F(x)

1/8 0

2 15

2

Cumulative Distribution Functions and Expected Values

 Obtaining f(x) form F(x) If X is a continuous rv with pdf f(x) and cdf F(x), then at every x at which the derivative F’(x) exists, F’(x)=f(x)

f ( x)  F ( x) F ( x)  f ( x)

x

F ( x)  P( X  x)   f ( y )dy ¥

x

f ( x)  F '( x)  (  f ( y )dy ) ' ¥

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Cumulative Distribution Functions and Expected Values

 Example When X has a uniform distribution, F(x) is differentiable except at x=A and x=B, where the graph of F(x) has sharp corners. Since F(x)=0 for x<A and F(x)=1 for x>B, F’(x)=0=f(x) for such x. For A<x<B

d x A 1 F '( x)  ( )  f ( x) dx B  A B  A

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Cumulative Distribution Functions and Expected Values

 Example The distribution of the amount of gravel (in tons) sold by a particular construction supply company in a given week is a continuous rv X with pdf ì3  (1  x 2 ) 0  x  1 f ( x)  í 2  otherwise î0

The cdf of sales for any x between 0 and 1 is x

F ( x) 

 0

3 3 3 3 y 3 x (1  y 2 )dy  ( y  ) | yy  0x  ( x  ) 2 2 3 2 3

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4.2 Cumulative Distribution Functions and Expected Values

 The median

~, The median of a continuous distribution, denoted by  ~ th  is the 50 percentile, so satisfies 0.5=F( ), that is, half ~ the area under the density curve is to the left of  and ~ half is to the right of  Symmetric Distribution

~

~ 19

~

4.2 Cumulative Distribution Functions and Expected Values

 Expected/Mean Value The expected/mean value of a continuous rv X with pdf f(x) is ¥

 X  E ( X )   xf ( x)dx ¥

 X  E ( X )  å x × p( x) xÎD

Discrete Case

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4.2 Cumulative Distribution Functions and Expected Values

 Example 4.9 (Ex. 4.8 Cont’) The pdf of weekly gravel sales X was ì3  (1  x 2 ) 0  x  1 f ( x)  í 2  otherwise î0

So ¥

1

3 3 x2 x 4 x 1 3 2 E ( x)   xf ( x) dx   x (1  x )dx  (  ) |x 0  2 2 2 4 8 ¥ 0

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4.2 Cumulative Distribution Functions and Expected Values

 Expected value of a function If X is a continuous rv with pdf f(x) and h(X) is any function of X, then ¥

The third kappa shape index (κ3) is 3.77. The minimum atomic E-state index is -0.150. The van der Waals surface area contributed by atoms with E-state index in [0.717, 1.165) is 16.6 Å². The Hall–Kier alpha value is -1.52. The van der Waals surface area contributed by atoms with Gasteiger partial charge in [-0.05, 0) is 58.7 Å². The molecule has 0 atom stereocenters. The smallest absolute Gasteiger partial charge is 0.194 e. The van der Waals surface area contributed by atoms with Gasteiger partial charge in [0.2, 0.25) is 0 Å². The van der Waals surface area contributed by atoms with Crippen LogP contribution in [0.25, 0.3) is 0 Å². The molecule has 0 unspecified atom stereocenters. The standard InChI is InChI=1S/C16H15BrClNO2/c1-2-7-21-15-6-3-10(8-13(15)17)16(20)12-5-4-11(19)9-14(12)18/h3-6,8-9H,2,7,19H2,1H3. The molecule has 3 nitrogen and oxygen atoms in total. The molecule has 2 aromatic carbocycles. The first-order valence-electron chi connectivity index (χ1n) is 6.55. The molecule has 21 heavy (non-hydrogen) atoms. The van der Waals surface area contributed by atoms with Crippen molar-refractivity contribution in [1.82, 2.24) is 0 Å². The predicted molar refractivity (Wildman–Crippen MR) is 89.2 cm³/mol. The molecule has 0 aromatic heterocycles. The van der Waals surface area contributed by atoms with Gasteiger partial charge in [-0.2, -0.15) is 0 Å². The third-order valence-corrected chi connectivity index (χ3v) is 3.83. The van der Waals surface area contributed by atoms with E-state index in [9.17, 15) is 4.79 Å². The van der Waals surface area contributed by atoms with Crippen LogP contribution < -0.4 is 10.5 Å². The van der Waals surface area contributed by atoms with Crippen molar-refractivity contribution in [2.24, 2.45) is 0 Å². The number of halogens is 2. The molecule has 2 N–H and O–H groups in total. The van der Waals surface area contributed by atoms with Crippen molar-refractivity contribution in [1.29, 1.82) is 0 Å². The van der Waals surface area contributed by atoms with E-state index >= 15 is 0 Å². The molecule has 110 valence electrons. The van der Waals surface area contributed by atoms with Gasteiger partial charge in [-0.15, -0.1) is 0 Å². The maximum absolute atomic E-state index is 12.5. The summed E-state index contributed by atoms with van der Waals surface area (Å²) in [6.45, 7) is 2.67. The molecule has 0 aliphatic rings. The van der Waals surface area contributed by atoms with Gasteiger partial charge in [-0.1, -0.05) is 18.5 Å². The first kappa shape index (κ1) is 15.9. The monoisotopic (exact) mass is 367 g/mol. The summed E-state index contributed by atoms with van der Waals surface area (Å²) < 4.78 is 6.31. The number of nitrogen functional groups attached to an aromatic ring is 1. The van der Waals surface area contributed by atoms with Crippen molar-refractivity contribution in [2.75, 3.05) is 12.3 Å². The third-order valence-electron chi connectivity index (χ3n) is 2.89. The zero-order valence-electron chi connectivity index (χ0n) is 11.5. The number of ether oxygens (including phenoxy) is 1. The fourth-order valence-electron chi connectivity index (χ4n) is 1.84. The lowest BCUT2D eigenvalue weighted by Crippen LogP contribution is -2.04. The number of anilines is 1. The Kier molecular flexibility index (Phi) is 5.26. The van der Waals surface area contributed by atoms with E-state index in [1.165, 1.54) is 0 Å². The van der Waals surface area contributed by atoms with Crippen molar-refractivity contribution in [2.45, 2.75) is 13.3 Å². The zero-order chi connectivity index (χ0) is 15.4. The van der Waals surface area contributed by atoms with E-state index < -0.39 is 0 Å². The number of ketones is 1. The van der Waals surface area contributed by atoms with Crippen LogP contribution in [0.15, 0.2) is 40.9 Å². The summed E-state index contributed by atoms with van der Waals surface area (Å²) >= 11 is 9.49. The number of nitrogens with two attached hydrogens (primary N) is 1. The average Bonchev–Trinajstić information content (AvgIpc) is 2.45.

E [ h( X ) ]  h ( X )   h( x ) f ( x ) dx ¥

h ( X )  E (h( X ))  å h( x) × p ( x) xÎD

Discrete Case

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4.2 Cumulative Distribution Functions and Expected Values

 Example 4.10 Two species are competing in a region for control of a limited amount of a certain resource. Let X = the proportion of the resource controlled by species 1 and suppose X has pdf ì1 0  x  1 f ( x)  í î0 otherwise which is a uniform distribution on [0,1]. Then the species that controls the majority of this resource controls the amount ì1  X if 0  x < 12 h( X )  max( X ,1  X )  í 1 î X if 2  X  1 The expected amount controlled by the species having majority control is then E [ h( X )]   max( x, x  1) × f ( x )dx   max( x,1  x) × 1dx ¥

1

¥

0

1

1

  (1  x) × 1dx  1 x × 1dx  0

2

2

23

3 4

Cumulative Distribution Functions and Expected Values

 The Variance The variance of a continuous random variable X with pdf f(x) and mean value μ is ¥

s X  V ( X )   ( x   ) 2 f ( x)dx  E[( X   ) 2 ] 2

¥

The standard deviation (SD) of X is

sX  V (X )

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4.2 Cumulative Distribution Functions and Expected Values

 Proposition E (aX  b)  aE ( X )  b V ( X )  E ( X 2 )  [ E ( X )]2 The Same Properties as Discrete Cases

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4.5 Other Continuous Distributions

 The Lognormal Distribution A nonnegative rv X is said to have a lognormal distribution if the rv Y = ln(X) has a normal distribution . The resulting pdf of a lognormal rv when ln(X) is normally distributed with parameters μ and σ is

ì 1  ( ln ( x )   ) 2 ( 2s 2 ) e  f ( x;  , s )  í 2 sx  0 î

34

x³0 x<0

4.5 Other Continuous Distributions

 Mean and Variance E( X )  e

 s 2 2

;V ( X )  e

2  s 2

(

s2

× e

)

1

 The cdf of Lognormal Distribution F ( x;  , s )  P ( X  x )  P[ ln ( X )  ln ( x ) ]

ln ( x )   ö æ æ ln ( x )   ö  Pç Z  ÷  ç ÷ s s è ø è ø 35

4.5 Other Continuous Distributions

 The Beta Distribution A random variable X is said to have a beta distribution with parameters α, β, A, and B if the pdf of X is a 1 b 1 ì 1 G(a  b ) æ x  A ö æ B  x ö × , A x B  ç ÷ ç ÷ f ( x;a , b , A, B )  í B  A G ( a ) ×G ( b ) è B  A ø è B  A ø  0 otherwise î

The case A = 0, B =1 gives the standard beta distribution. And the mean and variance are B  A ) ab ( a 2   A  ( B  A) × ; s  2 a b ( a  b ) ( a  b  1) 2

36

Lec5 continuous rv